Totally relate. I’ve been speaking up on LinkedIn recently, but in truth, very few people I actually know use that platform. After reading your article, I think the reason I don’t feel good about my public service on LinkedIn is that I have yet to speak up on Facebook where my actual friends live online.
It’s easy for me to explain racism and colorism and bias to a stranger. I’m an educator, after all!
But it’s so much harder to admit to my childhood friends that calling me an Oreo in middle school really hurt my feelings — and still hurts today. I’ve been holding onto it for more than 20 years.
I talk about it with black friends who’ve been called an Oreo, too, but never to my white friends whom I know deep down in their hearts really thought they were complimenting me.
I haven’t been a very good friend to them as I’ve silently resented them ever since then.
I have also been unkind to myself, as I haven’t allowed myself to fully accept genuine friendship from people who hurt me that one time in middle school over 20 years ago.
It’s just that the one time cut so deep I still invisible scars to remind me.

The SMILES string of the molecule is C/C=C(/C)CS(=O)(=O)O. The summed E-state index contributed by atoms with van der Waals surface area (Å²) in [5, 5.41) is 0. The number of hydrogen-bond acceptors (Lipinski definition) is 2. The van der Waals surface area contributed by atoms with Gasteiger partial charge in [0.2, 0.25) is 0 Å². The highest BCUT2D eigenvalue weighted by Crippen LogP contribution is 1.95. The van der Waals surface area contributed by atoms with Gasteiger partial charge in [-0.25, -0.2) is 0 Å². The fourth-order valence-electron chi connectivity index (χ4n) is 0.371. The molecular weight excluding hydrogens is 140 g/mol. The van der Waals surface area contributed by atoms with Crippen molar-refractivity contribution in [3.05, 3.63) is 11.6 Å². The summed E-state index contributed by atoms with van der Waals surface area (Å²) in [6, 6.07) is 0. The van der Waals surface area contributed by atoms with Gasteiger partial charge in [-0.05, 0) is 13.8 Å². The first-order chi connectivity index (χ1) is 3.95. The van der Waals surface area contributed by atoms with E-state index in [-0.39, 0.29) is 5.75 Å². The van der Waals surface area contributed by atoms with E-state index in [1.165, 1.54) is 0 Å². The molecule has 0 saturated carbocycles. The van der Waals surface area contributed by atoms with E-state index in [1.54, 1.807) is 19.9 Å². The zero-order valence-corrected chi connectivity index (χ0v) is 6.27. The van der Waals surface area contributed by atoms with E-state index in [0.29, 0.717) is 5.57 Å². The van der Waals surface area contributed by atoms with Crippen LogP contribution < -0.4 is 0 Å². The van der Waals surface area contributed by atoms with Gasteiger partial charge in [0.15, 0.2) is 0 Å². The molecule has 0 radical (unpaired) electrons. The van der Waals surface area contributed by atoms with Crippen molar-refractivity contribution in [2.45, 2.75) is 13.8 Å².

And every time I found myself in a token situation yet again — every new school, every new fellowship, every new contract, and (almost) every single job I’ve ever had (except the few where one of my few black mentors hired me) — every time I became a token black friend or token black colleague, it was like they reopened the wound and poured salt on it. And every time it happened, I thought about my best (white) friends and that one time they called me an Oreo.
This comment is the first time I’ve publically acknowledged this wound and the pain I still feel. My next step is to tell my real life friends and colleagues. On Facebook.
And when I’m ready, I’ll follow up with an actual conversation the close friends I should have confided in a lot sooner. Of course, there’s no way of knowing if they would have understood before now, but there’s never been a better time than now.